Abu Bakar was often accredited as the "Founder of Modern Johor" (Malay: Bapa Pemodenan Johor).[11] He established a Western-styled bureaucratic system and civil service, and consolidated the state's agricultural economy, which consisted of gambier and pepper plantations headed by Chinese leaders, known as "Kangchu" in the Teochew dialect. The gambier and pepper plantations were first introduced during the 1840s by Chinese immigrants.[60] Often, Abu Bakar was called in by Malay rulers from neighbouring states to provide advise in the event when the rulers had to make important decisions. In particular, he became a close confidante of the Sultan of Pahang, Wan Ahmad in 1887, with whom Abu Bakar had persuaded Sultan Ahmad to accept a British consultant instead of a Resident. The Colonial Government at that time was seeking for greater control over the Malay States and was making vociferous attempts to impose British Residents into the Malay states.[39] The Colonial Government also made a failed attempt to impose a British Resident in Johor in 1885; the state maintained its independence in its internal affairs until 1914.[61]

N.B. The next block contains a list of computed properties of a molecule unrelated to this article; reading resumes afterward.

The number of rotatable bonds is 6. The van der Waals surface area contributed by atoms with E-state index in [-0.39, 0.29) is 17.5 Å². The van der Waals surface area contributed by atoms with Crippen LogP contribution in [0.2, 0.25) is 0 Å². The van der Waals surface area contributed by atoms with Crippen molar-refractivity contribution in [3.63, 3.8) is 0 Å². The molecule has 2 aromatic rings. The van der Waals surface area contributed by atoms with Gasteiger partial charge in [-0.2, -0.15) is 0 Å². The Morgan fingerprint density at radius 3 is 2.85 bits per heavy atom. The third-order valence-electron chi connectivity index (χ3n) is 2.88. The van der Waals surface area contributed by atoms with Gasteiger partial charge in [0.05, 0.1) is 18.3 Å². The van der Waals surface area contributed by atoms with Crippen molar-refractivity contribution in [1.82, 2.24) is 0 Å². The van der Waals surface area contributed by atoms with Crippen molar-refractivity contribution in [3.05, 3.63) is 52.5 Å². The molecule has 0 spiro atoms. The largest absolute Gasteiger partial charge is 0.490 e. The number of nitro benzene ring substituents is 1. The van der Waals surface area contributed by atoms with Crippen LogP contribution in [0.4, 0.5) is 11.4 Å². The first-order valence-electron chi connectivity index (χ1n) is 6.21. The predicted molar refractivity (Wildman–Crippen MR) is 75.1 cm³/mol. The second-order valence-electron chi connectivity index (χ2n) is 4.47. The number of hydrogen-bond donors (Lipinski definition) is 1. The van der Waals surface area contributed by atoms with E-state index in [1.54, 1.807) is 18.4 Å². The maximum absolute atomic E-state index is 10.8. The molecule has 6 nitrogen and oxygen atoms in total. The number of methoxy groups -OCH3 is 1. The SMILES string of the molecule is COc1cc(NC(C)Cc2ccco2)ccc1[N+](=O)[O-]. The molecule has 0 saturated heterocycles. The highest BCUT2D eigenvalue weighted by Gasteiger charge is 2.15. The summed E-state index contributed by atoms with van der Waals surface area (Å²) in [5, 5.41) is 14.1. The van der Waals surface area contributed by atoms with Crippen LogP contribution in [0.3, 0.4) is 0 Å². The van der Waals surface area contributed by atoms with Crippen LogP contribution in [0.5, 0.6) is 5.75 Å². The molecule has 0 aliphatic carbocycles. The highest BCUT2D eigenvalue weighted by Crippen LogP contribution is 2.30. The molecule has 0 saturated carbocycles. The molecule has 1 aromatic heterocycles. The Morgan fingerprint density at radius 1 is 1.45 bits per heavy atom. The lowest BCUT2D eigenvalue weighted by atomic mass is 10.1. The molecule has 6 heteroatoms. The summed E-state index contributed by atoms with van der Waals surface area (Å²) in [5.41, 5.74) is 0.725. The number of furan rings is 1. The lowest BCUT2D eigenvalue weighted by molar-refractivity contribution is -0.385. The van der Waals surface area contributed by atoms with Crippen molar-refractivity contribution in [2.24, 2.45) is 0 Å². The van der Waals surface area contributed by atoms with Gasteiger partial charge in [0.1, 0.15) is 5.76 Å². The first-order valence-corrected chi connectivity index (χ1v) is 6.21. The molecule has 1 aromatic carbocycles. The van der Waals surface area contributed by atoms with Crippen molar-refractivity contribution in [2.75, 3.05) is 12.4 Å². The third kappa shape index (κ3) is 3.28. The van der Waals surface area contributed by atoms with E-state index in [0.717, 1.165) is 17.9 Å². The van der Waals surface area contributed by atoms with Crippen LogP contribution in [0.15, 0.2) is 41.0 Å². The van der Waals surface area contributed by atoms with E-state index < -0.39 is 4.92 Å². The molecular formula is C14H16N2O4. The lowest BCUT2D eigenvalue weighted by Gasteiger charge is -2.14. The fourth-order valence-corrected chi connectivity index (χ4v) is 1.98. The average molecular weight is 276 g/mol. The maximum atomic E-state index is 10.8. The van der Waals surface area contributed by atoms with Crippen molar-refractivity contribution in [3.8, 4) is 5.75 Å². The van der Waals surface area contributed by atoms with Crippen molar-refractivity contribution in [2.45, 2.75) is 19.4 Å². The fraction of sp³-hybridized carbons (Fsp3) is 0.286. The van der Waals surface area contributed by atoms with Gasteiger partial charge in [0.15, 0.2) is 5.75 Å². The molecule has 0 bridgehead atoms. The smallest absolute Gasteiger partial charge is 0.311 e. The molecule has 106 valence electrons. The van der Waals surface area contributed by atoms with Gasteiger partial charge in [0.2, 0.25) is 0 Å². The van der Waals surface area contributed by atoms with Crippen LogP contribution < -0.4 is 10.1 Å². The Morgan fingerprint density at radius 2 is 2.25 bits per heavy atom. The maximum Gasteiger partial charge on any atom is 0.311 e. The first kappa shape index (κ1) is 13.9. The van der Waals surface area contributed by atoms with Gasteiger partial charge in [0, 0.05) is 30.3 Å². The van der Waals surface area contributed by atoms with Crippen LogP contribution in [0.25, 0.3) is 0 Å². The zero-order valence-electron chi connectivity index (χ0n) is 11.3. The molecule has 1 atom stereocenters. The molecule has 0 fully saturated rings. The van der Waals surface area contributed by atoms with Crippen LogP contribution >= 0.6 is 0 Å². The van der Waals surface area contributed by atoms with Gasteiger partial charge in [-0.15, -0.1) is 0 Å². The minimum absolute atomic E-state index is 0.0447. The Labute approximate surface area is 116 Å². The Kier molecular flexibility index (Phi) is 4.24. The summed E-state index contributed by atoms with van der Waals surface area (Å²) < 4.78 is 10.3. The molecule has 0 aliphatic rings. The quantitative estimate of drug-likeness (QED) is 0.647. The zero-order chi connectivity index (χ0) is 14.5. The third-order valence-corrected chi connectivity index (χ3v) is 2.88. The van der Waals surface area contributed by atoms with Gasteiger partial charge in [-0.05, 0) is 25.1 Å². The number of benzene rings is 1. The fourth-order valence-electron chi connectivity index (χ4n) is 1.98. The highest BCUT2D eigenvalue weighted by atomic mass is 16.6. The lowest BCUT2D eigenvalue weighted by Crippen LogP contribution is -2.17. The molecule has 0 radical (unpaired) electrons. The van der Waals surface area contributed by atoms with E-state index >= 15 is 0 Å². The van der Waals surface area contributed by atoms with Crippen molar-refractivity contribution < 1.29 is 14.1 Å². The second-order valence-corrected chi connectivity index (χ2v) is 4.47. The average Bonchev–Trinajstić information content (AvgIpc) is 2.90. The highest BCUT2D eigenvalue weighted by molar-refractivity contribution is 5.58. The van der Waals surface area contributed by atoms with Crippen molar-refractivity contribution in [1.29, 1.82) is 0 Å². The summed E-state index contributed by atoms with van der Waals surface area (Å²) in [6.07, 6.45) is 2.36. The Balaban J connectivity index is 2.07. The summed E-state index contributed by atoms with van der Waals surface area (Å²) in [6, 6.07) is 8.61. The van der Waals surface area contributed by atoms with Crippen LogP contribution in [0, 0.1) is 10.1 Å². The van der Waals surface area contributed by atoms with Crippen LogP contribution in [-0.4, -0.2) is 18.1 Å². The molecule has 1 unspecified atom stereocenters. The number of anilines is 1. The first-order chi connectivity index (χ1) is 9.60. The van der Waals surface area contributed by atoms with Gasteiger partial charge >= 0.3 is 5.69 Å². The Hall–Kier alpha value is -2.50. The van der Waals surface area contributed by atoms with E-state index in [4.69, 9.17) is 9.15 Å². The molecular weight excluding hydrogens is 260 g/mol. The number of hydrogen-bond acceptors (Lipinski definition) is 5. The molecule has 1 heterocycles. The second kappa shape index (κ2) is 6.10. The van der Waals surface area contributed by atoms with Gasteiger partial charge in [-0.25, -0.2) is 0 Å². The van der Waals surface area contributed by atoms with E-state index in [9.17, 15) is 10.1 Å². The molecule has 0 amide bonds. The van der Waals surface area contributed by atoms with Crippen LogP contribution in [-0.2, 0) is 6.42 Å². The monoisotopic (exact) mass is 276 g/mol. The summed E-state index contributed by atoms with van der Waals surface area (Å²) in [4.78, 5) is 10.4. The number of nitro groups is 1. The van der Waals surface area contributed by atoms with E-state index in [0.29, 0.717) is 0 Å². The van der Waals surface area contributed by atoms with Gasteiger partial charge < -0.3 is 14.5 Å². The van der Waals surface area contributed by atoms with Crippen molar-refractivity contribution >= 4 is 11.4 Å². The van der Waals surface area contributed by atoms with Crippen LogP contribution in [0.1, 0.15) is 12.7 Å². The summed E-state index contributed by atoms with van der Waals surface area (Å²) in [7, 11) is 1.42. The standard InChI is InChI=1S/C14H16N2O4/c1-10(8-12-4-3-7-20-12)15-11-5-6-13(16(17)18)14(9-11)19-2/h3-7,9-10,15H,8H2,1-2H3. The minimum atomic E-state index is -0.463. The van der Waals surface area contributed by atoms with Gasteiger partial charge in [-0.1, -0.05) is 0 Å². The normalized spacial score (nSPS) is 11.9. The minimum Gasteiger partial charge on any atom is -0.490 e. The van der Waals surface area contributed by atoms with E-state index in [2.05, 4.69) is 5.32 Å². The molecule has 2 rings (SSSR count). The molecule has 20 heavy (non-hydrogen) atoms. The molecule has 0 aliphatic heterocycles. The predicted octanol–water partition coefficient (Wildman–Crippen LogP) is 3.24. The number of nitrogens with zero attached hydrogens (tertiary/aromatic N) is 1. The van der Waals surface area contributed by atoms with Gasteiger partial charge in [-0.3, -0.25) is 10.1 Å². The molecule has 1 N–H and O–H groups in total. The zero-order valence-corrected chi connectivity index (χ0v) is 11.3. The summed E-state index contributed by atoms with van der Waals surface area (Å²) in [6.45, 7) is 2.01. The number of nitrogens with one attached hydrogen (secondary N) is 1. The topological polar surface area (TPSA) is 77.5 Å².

Abu Bakar was also the first Malay ruler to visit Europe in 1866.[62] He was an Anglophile, and mingled comfortably with the Europeans. The British governor, Sir Harry Ord had once written to the Secretary of State of Great Britain and described Abu Bakar as an "English gentleman" in his tastes and habits.[63] Abu Bakar had gained his share of critics, especially among the more conservative Malay scholars who were critical of his Western tastes.[16] Abu Bakar's penchant for an extravagant lifestyle and foreign travel resulted in a depleted state treasury at the time of his death in 1895. At least one scholar, Nesalmar Nadarajah, had suggested that Johor's loss of independence in the early 20th century was attributed to this depleted state treasury. In addition, Nadarajah also believed that the loss of Johor's independence was also attributed to Abu Bakar's failure of giving attention to his young son, Tunku Ibrahim, who lacked proper education and training in the art of state administration and diplomacy when he succeeded his father as the Sultan of Johor in his early twenties.[64]